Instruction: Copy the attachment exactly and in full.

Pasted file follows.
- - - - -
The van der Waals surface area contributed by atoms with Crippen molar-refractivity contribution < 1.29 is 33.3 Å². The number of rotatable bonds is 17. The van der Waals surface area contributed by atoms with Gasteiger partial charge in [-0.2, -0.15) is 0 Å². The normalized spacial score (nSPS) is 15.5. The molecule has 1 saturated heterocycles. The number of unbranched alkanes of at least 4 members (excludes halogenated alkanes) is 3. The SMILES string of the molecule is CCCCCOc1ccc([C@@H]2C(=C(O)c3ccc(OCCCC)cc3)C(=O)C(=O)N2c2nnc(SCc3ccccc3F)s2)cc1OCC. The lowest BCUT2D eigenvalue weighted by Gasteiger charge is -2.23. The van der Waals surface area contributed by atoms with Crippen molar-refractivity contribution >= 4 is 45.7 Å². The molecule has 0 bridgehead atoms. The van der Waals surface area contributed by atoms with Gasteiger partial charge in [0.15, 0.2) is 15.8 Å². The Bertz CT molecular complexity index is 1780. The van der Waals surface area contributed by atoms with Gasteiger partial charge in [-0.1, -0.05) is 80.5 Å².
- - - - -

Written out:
The van der Waals surface area contributed by atoms with Crippen molar-refractivity contribution < 1.29 is 33.3 Å². The number of rotatable bonds is 17. The van der Waals surface area contributed by atoms with Gasteiger partial charge in [-0.2, -0.15) is 0 Å². The normalized spacial score (nSPS) is 15.5. The molecule has 1 saturated heterocycles. The number of unbranched alkanes of at least 4 members (excludes halogenated alkanes) is 3. The SMILES string of the molecule is CCCCCOc1ccc([C@@H]2C(=C(O)c3ccc(OCCCC)cc3)C(=O)C(=O)N2c2nnc(SCc3ccccc3F)s2)cc1OCC. The lowest BCUT2D eigenvalue weighted by Gasteiger charge is -2.23. The van der Waals surface area contributed by atoms with Crippen molar-refractivity contribution >= 4 is 45.7 Å². The molecule has 0 bridgehead atoms. The van der Waals surface area contributed by atoms with Gasteiger partial charge in [0.15, 0.2) is 15.8 Å². The Bertz CT molecular complexity index is 1780. The van der Waals surface area contributed by atoms with Gasteiger partial charge in [-0.1, -0.05) is 80.5 Å².